Writer’s block is a bitch. And while we’re on that, every sort of block is a bitch. Writer’s block, painter’s block, musician’s block: all bitches. The problem isn’t so much that you can’t write or create anything; this is a normal part of the creative process because you simply can’t force inspiration. Inspiration must happen and if it doesn’t happen then there is nothing to create. You just have to sit back and wait. The only other sort of option is to get totally smashed and then let yourself create all sorts of wonderful things that are not so wonderful when you sober up. This is obviously a very hit or miss strategy, and probably isn’t the healthiest.
The problem isn’t just writer’s block in and of itself. The problem is that writer’s block usually happens when you have all sorts of good idea and things to write about. You may be feeling particularly creative, or have a lot on your mind, or be very motivated to just make something great. Then you realize you don’t quite know how to start, or how to frame your words, your painting, or whatever you are creating. The story might not have all of the kinks worked out, or the intro just doesn’t seem right in some vague way. This is the real writer’s block: the constipation of the mind. There are all sorts of things to write about, and you have tons of great ideas. But when you put pen to paper, or fingers to keyboard, or paint to canvas, it just doesn’t feel right. It’s not how you thought it would be; the words don’t flow how you imagined and the colors look like a third grader wrecked your canvas. So you stop and hesitate to start again. Waiting usually can clear things up in time, but waiting can also dilute the artistic inspiration that was so pure in the first place, making it hard to capture a certain feeling or idea. Writer’s block is a bitch.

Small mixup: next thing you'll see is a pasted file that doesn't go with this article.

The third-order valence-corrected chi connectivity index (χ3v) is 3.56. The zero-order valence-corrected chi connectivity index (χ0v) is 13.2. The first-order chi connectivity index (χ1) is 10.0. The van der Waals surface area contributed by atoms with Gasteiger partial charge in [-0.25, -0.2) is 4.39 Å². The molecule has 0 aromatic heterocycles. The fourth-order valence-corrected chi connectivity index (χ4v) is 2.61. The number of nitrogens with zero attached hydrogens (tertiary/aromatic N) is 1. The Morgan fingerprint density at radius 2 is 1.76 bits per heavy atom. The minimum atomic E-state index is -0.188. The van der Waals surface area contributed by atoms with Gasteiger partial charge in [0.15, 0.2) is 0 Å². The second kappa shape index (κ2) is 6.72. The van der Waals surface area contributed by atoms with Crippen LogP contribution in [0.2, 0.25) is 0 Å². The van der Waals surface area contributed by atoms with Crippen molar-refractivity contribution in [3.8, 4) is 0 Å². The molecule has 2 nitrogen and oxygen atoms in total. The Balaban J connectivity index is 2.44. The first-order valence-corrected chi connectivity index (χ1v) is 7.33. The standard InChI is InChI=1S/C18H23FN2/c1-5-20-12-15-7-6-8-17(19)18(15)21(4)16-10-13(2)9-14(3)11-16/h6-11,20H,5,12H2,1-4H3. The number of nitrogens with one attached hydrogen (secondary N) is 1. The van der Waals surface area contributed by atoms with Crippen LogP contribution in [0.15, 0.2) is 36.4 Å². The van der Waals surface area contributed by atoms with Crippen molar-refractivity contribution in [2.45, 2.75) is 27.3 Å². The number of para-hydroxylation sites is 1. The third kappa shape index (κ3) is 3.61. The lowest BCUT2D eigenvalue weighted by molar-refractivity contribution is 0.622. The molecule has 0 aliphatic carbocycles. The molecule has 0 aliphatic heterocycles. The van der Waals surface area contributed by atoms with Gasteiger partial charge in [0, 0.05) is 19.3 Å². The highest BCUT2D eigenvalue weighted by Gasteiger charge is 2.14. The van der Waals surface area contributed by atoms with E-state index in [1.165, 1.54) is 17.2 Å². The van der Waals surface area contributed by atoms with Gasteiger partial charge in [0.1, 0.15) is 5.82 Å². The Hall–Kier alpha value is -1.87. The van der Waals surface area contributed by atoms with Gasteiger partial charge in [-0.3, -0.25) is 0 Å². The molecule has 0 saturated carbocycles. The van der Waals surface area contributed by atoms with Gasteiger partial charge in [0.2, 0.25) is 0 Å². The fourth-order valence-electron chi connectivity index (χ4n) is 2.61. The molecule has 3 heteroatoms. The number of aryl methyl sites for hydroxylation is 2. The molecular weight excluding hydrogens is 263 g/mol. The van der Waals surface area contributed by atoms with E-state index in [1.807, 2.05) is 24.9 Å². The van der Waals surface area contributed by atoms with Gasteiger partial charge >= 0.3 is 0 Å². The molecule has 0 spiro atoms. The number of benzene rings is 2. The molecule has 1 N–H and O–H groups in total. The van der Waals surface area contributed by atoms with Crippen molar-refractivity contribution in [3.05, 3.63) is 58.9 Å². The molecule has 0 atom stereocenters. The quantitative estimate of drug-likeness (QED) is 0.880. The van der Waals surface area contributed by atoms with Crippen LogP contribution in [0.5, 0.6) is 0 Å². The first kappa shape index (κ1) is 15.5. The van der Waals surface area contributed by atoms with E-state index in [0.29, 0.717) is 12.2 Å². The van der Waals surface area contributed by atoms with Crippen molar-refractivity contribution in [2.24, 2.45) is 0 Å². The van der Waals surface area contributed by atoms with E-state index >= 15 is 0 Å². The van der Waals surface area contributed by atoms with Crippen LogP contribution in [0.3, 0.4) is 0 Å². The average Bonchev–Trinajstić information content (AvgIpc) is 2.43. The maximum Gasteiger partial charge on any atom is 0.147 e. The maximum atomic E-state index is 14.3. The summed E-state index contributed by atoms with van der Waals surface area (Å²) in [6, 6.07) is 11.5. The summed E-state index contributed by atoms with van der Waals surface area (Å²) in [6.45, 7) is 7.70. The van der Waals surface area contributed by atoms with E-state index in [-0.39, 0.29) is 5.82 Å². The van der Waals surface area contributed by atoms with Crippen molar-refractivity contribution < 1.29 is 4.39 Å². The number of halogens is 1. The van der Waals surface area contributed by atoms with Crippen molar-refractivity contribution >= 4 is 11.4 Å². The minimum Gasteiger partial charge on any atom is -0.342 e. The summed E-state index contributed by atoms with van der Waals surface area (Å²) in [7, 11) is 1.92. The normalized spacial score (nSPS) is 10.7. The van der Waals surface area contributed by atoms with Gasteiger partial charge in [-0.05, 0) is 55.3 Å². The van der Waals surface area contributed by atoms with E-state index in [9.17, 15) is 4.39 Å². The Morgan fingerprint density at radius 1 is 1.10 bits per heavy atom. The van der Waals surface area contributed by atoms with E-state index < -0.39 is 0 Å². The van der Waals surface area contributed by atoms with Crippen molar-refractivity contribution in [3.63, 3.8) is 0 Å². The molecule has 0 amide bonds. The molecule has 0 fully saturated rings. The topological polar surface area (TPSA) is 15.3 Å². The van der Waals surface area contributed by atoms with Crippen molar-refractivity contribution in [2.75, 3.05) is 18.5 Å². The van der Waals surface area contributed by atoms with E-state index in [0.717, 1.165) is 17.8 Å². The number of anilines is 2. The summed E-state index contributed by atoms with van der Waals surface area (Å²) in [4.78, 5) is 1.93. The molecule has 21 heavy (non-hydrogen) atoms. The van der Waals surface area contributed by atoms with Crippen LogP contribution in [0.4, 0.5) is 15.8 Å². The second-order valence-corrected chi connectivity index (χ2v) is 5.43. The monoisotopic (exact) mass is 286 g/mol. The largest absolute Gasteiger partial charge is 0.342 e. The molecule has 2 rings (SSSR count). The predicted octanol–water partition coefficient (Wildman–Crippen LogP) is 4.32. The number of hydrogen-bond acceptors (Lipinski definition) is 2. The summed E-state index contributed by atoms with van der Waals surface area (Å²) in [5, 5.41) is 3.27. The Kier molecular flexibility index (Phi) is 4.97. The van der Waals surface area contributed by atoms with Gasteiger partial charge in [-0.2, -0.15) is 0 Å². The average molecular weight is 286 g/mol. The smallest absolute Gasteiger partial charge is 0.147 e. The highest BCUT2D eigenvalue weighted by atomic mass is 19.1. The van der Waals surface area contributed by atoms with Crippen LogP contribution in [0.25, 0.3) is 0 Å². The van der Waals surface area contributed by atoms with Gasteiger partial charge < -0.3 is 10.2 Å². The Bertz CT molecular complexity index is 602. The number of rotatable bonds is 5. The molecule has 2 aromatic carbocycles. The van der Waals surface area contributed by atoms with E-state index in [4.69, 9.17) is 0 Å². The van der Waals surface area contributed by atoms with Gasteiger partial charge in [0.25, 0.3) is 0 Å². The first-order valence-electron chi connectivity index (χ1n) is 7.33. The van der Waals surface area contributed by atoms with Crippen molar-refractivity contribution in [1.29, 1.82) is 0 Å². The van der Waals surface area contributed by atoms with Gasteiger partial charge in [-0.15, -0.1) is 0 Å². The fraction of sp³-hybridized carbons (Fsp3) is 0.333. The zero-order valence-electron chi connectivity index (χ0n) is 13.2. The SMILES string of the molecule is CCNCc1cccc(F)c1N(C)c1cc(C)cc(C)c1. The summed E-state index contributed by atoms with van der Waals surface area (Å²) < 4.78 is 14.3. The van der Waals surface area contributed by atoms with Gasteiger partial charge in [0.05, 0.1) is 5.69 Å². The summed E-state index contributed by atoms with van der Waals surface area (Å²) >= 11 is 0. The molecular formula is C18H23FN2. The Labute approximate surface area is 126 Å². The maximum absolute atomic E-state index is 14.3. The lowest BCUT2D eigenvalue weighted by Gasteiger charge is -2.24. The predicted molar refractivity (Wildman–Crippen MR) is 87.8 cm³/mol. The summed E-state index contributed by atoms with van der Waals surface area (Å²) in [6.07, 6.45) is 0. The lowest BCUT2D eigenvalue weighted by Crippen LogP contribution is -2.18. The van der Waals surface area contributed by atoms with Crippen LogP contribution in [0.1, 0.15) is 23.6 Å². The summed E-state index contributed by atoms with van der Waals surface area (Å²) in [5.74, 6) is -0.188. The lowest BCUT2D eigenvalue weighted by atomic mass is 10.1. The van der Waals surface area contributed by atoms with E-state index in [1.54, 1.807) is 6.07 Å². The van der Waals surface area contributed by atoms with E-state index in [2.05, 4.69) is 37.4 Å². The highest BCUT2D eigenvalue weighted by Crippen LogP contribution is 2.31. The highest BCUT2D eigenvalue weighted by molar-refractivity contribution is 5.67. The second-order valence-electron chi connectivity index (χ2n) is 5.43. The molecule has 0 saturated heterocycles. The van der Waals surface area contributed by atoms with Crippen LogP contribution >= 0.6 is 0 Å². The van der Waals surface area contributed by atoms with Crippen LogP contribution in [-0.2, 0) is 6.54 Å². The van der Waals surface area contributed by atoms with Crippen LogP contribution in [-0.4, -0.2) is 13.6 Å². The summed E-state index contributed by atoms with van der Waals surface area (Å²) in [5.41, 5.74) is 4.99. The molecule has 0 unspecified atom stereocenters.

This is the spot I find myself in currently. The blog is a cool idea, although it sort of backfired in making me be super duper critical about anything that I write. I also possibly screwed myself up with making my blog be about “a bunch of random stuff.” My first two posts were on Pokémon and politics and were sort of analytical. A ranting piece such as this seems about as random as a random blog could be–maybe so random it is to be expected–but it doesn’t feel right following the first two even though it should fit nicely with the general theme of the blog. So be it. I think I’m feeling out the terrain, trying to find the identify of this place.. I really didn’t think stuff like this wouldn’t appear occasionally, and maybe it’ll be more interesting than the other posts. Everything is a constant work in progress, a constant feedback loop of what works and what doesn’t work, so maybe I shouldn’t be so hesitant all the time and, ya know, just write. And post stuff.
It sure would be nice to write something creative and productive though.
I wasn’t too excited for the election in the first place. A few years ago, when most of the candidates announced they were running for president, there was really no one interesting that stood out. The Democrats had Hillary Clinton (Eh. Okay.) and a little-known Bernie Sanders (Who?) while the Republicans had a whole shitshow of candidates that had me terrified and laughing at the same time. Maybe the election would somehow clean itself up and start to mirror other years with each party picking someone sort-of-cool but not really magnificent. Where we could just relax and say “whatever.” Boy was I wrong. Since the primaries have finally worked themselves out and we are left with @realDonaldTrump and “I’m with Her,” I find myself not really giving a damn but also giving a damn because I sort of have to because I like this country. This election season is apathy. Apathy where you get to vote.